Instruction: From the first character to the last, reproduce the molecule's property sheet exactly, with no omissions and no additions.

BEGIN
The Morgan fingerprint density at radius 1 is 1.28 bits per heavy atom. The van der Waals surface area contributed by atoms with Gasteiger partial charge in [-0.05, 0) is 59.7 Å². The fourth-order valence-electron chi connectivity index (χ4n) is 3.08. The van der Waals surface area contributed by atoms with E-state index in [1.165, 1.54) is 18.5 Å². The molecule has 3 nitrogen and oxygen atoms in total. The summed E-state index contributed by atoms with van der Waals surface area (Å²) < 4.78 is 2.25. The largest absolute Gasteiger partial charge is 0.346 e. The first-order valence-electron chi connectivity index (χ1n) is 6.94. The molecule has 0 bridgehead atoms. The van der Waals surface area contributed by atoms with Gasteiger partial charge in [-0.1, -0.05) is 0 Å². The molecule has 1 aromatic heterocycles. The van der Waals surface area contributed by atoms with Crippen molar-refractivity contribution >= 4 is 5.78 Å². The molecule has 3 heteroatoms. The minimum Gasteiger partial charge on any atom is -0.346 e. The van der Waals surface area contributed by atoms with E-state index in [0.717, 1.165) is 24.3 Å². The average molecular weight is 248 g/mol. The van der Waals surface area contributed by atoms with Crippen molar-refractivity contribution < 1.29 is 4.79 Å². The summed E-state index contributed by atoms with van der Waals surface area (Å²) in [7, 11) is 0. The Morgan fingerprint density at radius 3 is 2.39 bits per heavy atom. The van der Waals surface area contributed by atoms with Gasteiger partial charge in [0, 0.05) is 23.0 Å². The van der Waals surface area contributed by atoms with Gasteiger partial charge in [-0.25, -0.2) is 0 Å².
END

The Morgan fingerprint density at radius 1 is 1.28 bits per heavy atom. The van der Waals surface area contributed by atoms with Gasteiger partial charge in [-0.05, 0) is 59.7 Å². The fourth-order valence-electron chi connectivity index (χ4n) is 3.08. The van der Waals surface area contributed by atoms with E-state index in [1.165, 1.54) is 18.5 Å². The molecule has 3 nitrogen and oxygen atoms in total. The summed E-state index contributed by atoms with van der Waals surface area (Å²) < 4.78 is 2.25. The largest absolute Gasteiger partial charge is 0.346 e. The first-order valence-electron chi connectivity index (χ1n) is 6.94. The molecule has 0 bridgehead atoms. The van der Waals surface area contributed by atoms with Gasteiger partial charge in [-0.1, -0.05) is 0 Å². The molecule has 1 aromatic heterocycles. The van der Waals surface area contributed by atoms with Crippen molar-refractivity contribution >= 4 is 5.78 Å². The molecule has 3 heteroatoms. The minimum Gasteiger partial charge on any atom is -0.346 e. The van der Waals surface area contributed by atoms with E-state index in [0.717, 1.165) is 24.3 Å². The average molecular weight is 248 g/mol. The van der Waals surface area contributed by atoms with Crippen molar-refractivity contribution < 1.29 is 4.79 Å². The summed E-state index contributed by atoms with van der Waals surface area (Å²) in [7, 11) is 0. The Morgan fingerprint density at radius 3 is 2.39 bits per heavy atom. The van der Waals surface area contributed by atoms with Gasteiger partial charge in [0, 0.05) is 23.0 Å². The van der Waals surface area contributed by atoms with Gasteiger partial charge in [-0.25, -0.2) is 0 Å².